What’s Old Is A New Release Again (2021) with… Nice Girl? (1941)

For today’s movie review, we’ve got a movie doing double-duty again, both as a recent Blu-ray release as well as starting off my Musicals: With A Song And A Dance In My Heart blogathon! That film, of course, is the 1941 musical Nice Girl? starring Deanna Durbin!

Coming Up Shorts! with… Bear Shooters (1930)

(available on Blu-ray as part of The Little Rascals: The ClassicFlix Restorations, Volume 1 (1929-1930) from ClassicFlix)

(Length: 20 minutes, 29 seconds)

The gang all go camping to hunt bears, but they unknowingly come across a pair of bootleggers who try to scare them off. While it’s not quite as good as some of the previous few Little Rascals shorts, this one was still quite entertaining. Of course, this one provides the laughs through two gags: Chubby (Norman Chaney) putting limburger cheese on the sick Wheezer (Bobby Hutchins) instead of the grease he was supposed to, and one of the bootleggers dressed up as a gorilla. The gang are also joined by Leon Janney as “Spud” (apparently a one-time appearance), who is a rather forgettable character. Still, like the others that I’ve seen so far, it was fun, and worth seeing!

And Now For The Main Feature…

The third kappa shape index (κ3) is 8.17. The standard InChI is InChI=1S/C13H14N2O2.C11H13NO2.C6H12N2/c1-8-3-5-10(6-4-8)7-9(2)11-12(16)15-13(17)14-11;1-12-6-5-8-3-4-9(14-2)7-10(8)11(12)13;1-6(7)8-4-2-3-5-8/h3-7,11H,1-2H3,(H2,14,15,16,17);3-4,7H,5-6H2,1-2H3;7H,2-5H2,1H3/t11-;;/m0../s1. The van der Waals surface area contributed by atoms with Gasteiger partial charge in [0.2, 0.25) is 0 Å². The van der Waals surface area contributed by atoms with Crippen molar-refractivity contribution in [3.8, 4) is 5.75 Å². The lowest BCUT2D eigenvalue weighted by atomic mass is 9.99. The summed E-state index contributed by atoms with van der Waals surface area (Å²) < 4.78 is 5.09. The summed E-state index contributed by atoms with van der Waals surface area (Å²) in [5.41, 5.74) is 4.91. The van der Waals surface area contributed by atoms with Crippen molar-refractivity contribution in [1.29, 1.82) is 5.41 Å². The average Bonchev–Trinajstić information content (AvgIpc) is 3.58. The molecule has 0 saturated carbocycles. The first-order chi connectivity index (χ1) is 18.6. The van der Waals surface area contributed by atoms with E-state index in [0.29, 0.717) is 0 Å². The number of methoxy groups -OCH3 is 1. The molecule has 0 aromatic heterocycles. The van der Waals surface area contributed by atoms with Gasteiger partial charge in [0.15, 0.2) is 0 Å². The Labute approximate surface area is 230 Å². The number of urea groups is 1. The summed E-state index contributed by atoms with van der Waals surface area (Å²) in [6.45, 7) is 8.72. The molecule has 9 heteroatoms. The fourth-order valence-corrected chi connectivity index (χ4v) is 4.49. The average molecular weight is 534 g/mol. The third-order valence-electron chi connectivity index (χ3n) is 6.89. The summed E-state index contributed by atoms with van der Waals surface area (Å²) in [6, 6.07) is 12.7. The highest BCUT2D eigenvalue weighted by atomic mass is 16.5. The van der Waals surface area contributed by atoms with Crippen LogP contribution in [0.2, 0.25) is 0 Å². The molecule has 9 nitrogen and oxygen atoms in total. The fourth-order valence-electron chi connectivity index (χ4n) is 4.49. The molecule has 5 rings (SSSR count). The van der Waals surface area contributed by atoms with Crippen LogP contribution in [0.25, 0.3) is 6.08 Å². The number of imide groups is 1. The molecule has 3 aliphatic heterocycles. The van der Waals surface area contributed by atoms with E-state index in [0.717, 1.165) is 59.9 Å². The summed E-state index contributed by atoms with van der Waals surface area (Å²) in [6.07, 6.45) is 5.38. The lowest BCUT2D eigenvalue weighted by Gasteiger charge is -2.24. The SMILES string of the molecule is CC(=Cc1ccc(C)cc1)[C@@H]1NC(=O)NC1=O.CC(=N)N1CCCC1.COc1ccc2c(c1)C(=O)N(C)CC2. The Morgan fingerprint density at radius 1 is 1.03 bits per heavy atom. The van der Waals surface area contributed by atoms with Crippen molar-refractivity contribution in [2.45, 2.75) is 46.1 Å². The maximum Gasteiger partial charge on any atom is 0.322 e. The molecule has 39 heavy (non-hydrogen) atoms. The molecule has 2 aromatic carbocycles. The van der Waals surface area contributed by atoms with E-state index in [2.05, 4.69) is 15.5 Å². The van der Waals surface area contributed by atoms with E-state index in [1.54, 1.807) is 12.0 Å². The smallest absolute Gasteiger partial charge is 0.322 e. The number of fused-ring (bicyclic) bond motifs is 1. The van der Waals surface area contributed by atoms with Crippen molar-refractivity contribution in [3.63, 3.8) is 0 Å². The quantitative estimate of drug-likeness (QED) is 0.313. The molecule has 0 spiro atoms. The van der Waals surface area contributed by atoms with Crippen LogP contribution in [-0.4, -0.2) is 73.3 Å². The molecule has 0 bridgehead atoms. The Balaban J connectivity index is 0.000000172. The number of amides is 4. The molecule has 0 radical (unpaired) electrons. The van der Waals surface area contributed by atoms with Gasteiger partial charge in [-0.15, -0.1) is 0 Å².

In the town of Stillwater, Connecticut lives high school principal Oliver Dana (Robert Benchley) and his three daughters. His oldest, Sylvia (Anne Gwynne), is a wannabe actress. His youngest, Nancy (Ann Gillis), likes to flirt with some of the boys (to the point of them physically fighting over her). His middle daughter, Jane (Deanna Durbin), helps him out with some of his dietary experiments. Jane resents her “nice girl” image, especially since her boyfriend, Don Webb (Robert Stack), seems to pay more attention to his car than to her. Due to the dietary experiments that he is working on, Oliver is being considered for a fellowship by the Van de Meer Foundation. They send their field man, Richard Calvert (Franchot Tone), to see for sure whether he merits it. As Richard turns out to be younger (and better-looking) than they had imagined, all three girls start vying for his attentions. Jane in particular attempts to impress him, although her attempts don’t quite work out. When Richard has to go back to New York ahead of a proposed trip to Australia, Jane volunteers to drive him. Since Don is working on her car, he offers to let her drive his car. When Don tells her that he would trust her no matter what she does, she is infuriated and decides to try to do something about her “nice girl” image. Using an idea she had gotten from something he had shown her before, she delays the car (without Richard knowing), which causes him to miss his train. In the process, she offers to drive him all the way back. On the way, they encounter a rainstorm (and, of course, the car malfunctions), resulting in them getting drenched. At Richard’s home, they both change clothes, and she attempts to seduce him. However, when Jane overhears him on the phone with his mother (in which he says that she is just “one of the Dana girls”), she feels foolish and leaves immediately for home. She arrives in town in the early morning, where she runs out of gas and accidentally wakes everybody in town up when the car’s horn gets stuck. Of course, that sets everyone’s tongues to wagging, and she locks herself in her room. She manages to tell her father the truth of what happened later, to which he is relieved. However, at the town’s charity bazaar, the gossip continues to flow, with everyone coming to the conclusion that she and Richard are engaged. Don hears the gossip, but doesn’t believe a word of it, and tells Jane so when she arrives. Furious at the fact that he is taking her for granted, she proceeds to tell everyone that the news of her “engagement” is true. Richard has also just arrived in town to tell Oliver that he is getting the fellowship, but, upon learning of the gossip, decides to go along with it. With some now pushing for an immediate ceremony, though, can they get out of this jam (especially since Jane realizes that she loves Don)?